Exercise, either getting of or lack of. The stationary bike has handles. It is extremely sturdy. We bought it when timprov was at his unsteadiest, so it is designed for someone more than twice my size to be able to tip and wobble and not fall. Also I am no longer in the trial-and-error stage with yoga and Pilates: I know which things may be unsteady configurations of a mrissa, and I don't do them. Mat work only. So I'm not going crazy with the fidgets from not getting any exercise, and I'm not going into deconditioning worries, but I'm also not doing anything that could injure me through vertiginous means. (Obviously anybody can always pull something or strain something or whatever. We all try not.)

General getting around the house. This is where I am likeliest to have a fall or near-fall, but since it is my own house, I know where all the handholds are, and I know where a handhold is doubling for a bit of self-protection. (Example: I steady myself walking through the kitchen by wrapping my hand over the corner of the overhead cabinets. Then I not only have something to stabilize against, I make sure that I know where the corner is and that it's not going to smack me in the head any time soon.) There is nearly always a way to get from here to there while hanging onto something, so that's what I do, even if it takes longer. I have said a few times that I feel like a monkey going from branch to branch, or like someone in zero-g, but part of what that means is that I've gotten pretty darn good at it.

General getting around other places. I am not doing this without someone's arm. I'm generally not doing much of it at all. The sole exception to the someone's-arm rule is that I know the main floor of my parents' house pretty well and have a fair notion of where the handholds and hazards are there, too, so I don't need my mom to walk me to the bathroom from her kitchen table. (She would. But she doesn't have to.) This is pretty tiring for myself and the person whose arm it is, but it works all right for now.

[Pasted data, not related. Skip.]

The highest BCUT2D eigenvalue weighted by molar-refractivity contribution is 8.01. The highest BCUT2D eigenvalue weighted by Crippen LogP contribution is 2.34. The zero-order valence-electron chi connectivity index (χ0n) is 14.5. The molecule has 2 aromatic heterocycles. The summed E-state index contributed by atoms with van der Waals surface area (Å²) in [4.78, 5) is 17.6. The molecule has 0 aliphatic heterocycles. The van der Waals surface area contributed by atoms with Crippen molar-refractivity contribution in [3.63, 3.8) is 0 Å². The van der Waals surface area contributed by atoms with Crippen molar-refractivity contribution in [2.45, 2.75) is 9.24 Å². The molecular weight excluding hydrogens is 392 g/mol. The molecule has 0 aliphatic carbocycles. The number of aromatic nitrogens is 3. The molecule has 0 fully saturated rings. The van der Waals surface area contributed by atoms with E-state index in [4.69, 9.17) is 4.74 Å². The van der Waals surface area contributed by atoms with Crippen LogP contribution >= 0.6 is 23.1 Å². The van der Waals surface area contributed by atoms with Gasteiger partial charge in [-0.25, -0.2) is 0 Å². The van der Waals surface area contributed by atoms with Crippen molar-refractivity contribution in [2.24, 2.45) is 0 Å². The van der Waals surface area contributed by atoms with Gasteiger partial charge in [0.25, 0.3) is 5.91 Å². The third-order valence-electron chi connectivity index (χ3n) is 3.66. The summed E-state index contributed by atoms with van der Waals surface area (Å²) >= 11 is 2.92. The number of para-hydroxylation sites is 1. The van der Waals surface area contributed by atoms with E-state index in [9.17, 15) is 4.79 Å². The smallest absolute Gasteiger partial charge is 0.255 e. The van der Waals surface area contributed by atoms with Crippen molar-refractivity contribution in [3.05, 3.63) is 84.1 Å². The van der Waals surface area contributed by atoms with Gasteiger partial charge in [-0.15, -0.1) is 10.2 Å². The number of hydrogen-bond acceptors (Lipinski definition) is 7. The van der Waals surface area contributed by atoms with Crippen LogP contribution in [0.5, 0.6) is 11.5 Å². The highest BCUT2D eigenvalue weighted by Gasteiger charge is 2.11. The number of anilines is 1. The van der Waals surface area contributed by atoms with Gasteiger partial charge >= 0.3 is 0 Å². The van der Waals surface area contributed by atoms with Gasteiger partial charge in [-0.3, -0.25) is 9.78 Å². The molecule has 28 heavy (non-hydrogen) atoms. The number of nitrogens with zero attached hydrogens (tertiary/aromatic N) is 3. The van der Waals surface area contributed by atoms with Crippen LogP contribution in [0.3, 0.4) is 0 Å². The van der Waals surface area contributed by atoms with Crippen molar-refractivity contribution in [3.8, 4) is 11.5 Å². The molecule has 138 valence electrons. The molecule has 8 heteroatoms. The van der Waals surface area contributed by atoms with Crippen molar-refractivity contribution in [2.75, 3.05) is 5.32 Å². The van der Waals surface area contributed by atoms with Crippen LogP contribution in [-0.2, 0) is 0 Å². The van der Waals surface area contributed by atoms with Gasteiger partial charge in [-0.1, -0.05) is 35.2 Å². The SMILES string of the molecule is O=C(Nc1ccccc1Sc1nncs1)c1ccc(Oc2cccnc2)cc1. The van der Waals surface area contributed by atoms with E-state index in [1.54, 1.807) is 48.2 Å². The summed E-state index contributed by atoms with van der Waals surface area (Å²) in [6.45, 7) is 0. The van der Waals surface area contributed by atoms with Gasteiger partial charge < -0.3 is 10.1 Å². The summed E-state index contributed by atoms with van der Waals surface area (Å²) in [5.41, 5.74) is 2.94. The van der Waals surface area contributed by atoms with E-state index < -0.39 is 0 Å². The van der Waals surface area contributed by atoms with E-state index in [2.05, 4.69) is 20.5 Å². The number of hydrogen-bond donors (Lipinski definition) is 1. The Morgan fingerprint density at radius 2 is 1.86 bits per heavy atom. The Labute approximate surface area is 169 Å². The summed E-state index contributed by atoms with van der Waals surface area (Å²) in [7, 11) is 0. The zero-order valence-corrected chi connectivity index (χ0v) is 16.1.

So. I see the doctor again next week, and she will almost certainly set up PT after that. The last 12 days have been worse than the days before them, but there's no particular reason to think that that will continue until/unless the PT is effective, or that it won't. We just don't know. The whole thing -- I am telling you in case you need to hear, but I suspect you've guessed by now -- is frustrating. I am still able to get some fiction written, and that's extremely important to me. I wouldn't call the adjustments I've talked about here anything like self-sufficiency, but I'm keeping what I can of that without taking unnecessary risks. The people closest to me have been good at recognizing my need to still do stuff without necessarily having it be the stuff that's not safe at the moment.

Most of this, as you can probably tell, is not a long-term solution. We're hoping that it doesn't have to be, and the new vertigo clinic seems to agree that this is a reasonable hope. They're not always the most graceful and elegant work-arounds, but they work well enough that you shouldn't worry about any melodramatic images of me lying in a pool of my own blood somewhere.
Tags: stupid vertigo